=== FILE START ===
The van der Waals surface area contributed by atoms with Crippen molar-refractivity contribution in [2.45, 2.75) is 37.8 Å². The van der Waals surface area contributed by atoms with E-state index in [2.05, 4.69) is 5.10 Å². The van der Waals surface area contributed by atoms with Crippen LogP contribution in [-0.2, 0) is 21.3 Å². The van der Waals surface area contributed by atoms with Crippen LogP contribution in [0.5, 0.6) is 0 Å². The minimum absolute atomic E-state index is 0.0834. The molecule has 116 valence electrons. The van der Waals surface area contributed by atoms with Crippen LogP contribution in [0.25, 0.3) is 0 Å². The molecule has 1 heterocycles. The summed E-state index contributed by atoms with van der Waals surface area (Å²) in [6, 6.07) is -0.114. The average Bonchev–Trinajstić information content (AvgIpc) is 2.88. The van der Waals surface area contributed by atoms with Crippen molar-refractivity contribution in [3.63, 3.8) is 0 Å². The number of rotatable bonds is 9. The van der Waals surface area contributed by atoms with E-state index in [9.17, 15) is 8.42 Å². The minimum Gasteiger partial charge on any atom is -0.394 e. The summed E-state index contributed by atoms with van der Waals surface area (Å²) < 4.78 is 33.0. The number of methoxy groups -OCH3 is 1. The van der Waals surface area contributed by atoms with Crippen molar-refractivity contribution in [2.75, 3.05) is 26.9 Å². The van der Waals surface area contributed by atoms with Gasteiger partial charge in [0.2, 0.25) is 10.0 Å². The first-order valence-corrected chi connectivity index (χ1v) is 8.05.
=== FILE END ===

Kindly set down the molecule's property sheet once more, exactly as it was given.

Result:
The van der Waals surface area contributed by atoms with Crippen molar-refractivity contribution in [2.45, 2.75) is 37.8 Å². The van der Waals surface area contributed by atoms with E-state index in [2.05, 4.69) is 5.10 Å². The van der Waals surface area contributed by atoms with Crippen LogP contribution in [-0.2, 0) is 21.3 Å². The van der Waals surface area contributed by atoms with Crippen LogP contribution in [0.5, 0.6) is 0 Å². The minimum absolute atomic E-state index is 0.0834. The molecule has 116 valence electrons. The van der Waals surface area contributed by atoms with Crippen LogP contribution in [0.25, 0.3) is 0 Å². The molecule has 1 heterocycles. The summed E-state index contributed by atoms with van der Waals surface area (Å²) in [6, 6.07) is -0.114. The average Bonchev–Trinajstić information content (AvgIpc) is 2.88. The van der Waals surface area contributed by atoms with Crippen molar-refractivity contribution in [3.63, 3.8) is 0 Å². The number of rotatable bonds is 9. The van der Waals surface area contributed by atoms with E-state index in [9.17, 15) is 8.42 Å². The minimum Gasteiger partial charge on any atom is -0.394 e. The summed E-state index contributed by atoms with van der Waals surface area (Å²) < 4.78 is 33.0. The number of methoxy groups -OCH3 is 1. The van der Waals surface area contributed by atoms with Crippen molar-refractivity contribution in [2.75, 3.05) is 26.9 Å². The van der Waals surface area contributed by atoms with Gasteiger partial charge in [0.2, 0.25) is 10.0 Å². The first-order valence-corrected chi connectivity index (χ1v) is 8.05.